To the Editor:
Does anyone out there ever wonder why the months last longer than the paycheck? At least part of this is due to the repeal of the Glass-Steagall Act in 1999. This act kept the commercial banking separate from the investment banking’s creation of risky financial investments.
About eight years after the repeal, the taxpayers had to come up with at least $750 billion to help bail out banks that were so-called too big to fail. Also, the Federal Reserve had to expand its balance sheet by about $4 trillion. This all benefitted the rich who were already rich. The 99 percent of the citizens had to bail out the less than 1 percent of the super rich.
We have a situation in which millions of Americans have lost full-time employment with benefits to jobs offshoring. Now, with part-time employment and no benefits and still have to pay interest and fees on health, home and car insurance, interest on credit cards, car payments, student loans with interest and home mortgage with interest; they are then made to bail out the wealthy for making foolish and risky investments.
America cannot survive if excessive risks and fraud can be bailed out by taxpayers. America need Glass-Steagall back. It made a lot of sense in 1963, and it makes even more sense in 2017. Please contact Rep. Kristi Noem and ask her to support the return of the Glass-Steagall Act.
To the Editor:
It is hard to keep back the tears thinking of the tragic Alabaugh fire of July 2007.
It affected us all and was a time of compassion, taking care of others – Hot Springs really came together.
The Mueller Center was a hub of communication, grieving, healing, feeding, counseling, sharing and caring. Firefighters and first responders from all over the Hills came to Hot Springs to fight the fire and care for those who lost homes and dreams.
It was a hurting time and a healing time. It was a time of strength and endurance and gratitude – putting lives on the line, thankful for safety and giving to others who lost everything to the flames.
Some survivors found solace in rebuilding from the ashes, some moved away, others revamping with remnants and thankful for their lives.
Mary Goulet, a writer, began documenting the event by interviewing people and sharing their experiences – from the firefighters to individuals – each had a precious moment to share.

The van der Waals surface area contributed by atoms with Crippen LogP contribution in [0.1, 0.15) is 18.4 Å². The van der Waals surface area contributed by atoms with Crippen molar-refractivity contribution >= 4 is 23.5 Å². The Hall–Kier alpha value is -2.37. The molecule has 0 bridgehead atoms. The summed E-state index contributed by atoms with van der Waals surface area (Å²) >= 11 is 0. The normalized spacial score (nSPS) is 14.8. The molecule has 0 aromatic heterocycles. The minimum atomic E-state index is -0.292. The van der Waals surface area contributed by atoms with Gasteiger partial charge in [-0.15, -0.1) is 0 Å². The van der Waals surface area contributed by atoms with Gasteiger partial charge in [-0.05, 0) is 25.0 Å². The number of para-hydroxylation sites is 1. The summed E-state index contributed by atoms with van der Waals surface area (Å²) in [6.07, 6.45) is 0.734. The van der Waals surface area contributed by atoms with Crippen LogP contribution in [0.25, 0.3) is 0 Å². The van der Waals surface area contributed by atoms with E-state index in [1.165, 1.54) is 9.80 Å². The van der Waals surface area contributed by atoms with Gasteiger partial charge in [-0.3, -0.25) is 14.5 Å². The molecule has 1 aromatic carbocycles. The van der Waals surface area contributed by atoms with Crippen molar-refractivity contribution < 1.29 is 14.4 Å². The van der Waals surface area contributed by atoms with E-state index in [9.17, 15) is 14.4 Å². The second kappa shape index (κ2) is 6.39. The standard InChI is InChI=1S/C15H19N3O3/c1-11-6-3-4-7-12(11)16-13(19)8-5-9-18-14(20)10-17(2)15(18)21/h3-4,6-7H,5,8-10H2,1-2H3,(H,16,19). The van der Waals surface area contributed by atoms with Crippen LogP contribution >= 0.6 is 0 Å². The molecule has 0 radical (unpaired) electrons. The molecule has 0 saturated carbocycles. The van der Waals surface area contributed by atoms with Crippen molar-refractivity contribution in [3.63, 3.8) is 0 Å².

Mary wove these together in a book Cascade of Flames, available at the local bookstore.
It was a long time before I could read the book recalling the scenes of those days in my mind. The books allows some reflection and insight into the lives impacted by this fire. Ten years later we remember, we find strength, we move forward. Thank you fire fighters and first responders for all you do and give on a daily basis.
To the Editor:
Time for another reality check. Hannan LaGarry and Susan Henderson have recently remarked about Wind Cave structures under the Black Hills Army Depot. LaGarry is concerned that seismic testing might collapse the cave structure under the depot and leave a sinkhole, 8/1/17 Star. Henderson writes that most of thousands of tons of chemical warfare agents were stored in huge caverns in the Wind Cave structures under the depot, letter to the DENR 7/17/17.
There are no “Wind Cave structures” under the depot- in the sense of a cave you could crawl into or use for storage. Wind Cave is 36 miles as the crow (or bat) flies from the depot and the entire map of the cave covers about one square mile of land near the cave entrance. Wind Cave only exists in a portion of the Madison formation where the aquifer is not fully saturated (filled with water).
At the depot, the hydrologic maps shows the top of the Madison formation is 3,500 - 4,000 feet below the surface, is 200-400 ft. thick, and the potentiometric surface is 3,600 - 3,700 feet above sea level. Igloo’s elevation is about 3,670 feet above sea level. The Madison is fully saturated under Igloo and any “caves” in the Madison would be 3,400 to 4,300 feet under water. The temperature at that depth exceeds 120 degrees F. See USGS Report 03-4049.
The Madison formation is protected by 3500 feet of overburden, so seismic testing isn’t a risk. Underwater, high temperature chemical weapons storage is unlikely.
Paul Nabholz, PE